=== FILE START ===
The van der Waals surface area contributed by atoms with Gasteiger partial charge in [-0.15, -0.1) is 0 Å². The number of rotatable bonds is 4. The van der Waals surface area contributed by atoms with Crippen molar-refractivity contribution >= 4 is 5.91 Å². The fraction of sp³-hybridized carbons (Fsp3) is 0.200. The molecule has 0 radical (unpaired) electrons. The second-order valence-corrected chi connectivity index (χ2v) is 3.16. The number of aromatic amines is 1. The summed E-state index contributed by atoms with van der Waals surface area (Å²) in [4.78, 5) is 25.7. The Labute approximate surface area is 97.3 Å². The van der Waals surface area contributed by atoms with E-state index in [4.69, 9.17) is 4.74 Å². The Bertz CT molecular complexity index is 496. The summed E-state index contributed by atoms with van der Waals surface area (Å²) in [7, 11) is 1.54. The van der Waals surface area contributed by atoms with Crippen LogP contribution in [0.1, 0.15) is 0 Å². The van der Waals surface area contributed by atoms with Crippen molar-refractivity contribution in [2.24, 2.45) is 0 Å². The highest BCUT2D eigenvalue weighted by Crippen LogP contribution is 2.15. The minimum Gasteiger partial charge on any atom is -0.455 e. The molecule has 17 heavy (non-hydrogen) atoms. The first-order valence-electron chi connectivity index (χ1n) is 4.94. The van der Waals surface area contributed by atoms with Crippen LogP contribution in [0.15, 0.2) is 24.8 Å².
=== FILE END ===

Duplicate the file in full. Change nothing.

The van der Waals surface area contributed by atoms with Gasteiger partial charge in [-0.15, -0.1) is 0 Å². The number of rotatable bonds is 4. The van der Waals surface area contributed by atoms with Crippen molar-refractivity contribution >= 4 is 5.91 Å². The fraction of sp³-hybridized carbons (Fsp3) is 0.200. The molecule has 0 radical (unpaired) electrons. The second-order valence-corrected chi connectivity index (χ2v) is 3.16. The number of aromatic amines is 1. The summed E-state index contributed by atoms with van der Waals surface area (Å²) in [4.78, 5) is 25.7. The Labute approximate surface area is 97.3 Å². The van der Waals surface area contributed by atoms with E-state index in [4.69, 9.17) is 4.74 Å². The Bertz CT molecular complexity index is 496. The summed E-state index contributed by atoms with van der Waals surface area (Å²) in [7, 11) is 1.54. The van der Waals surface area contributed by atoms with Crippen LogP contribution in [0.1, 0.15) is 0 Å². The van der Waals surface area contributed by atoms with Crippen molar-refractivity contribution in [2.24, 2.45) is 0 Å². The highest BCUT2D eigenvalue weighted by Crippen LogP contribution is 2.15. The minimum Gasteiger partial charge on any atom is -0.455 e. The molecule has 17 heavy (non-hydrogen) atoms. The first-order valence-electron chi connectivity index (χ1n) is 4.94. The van der Waals surface area contributed by atoms with Crippen LogP contribution in [0.15, 0.2) is 24.8 Å².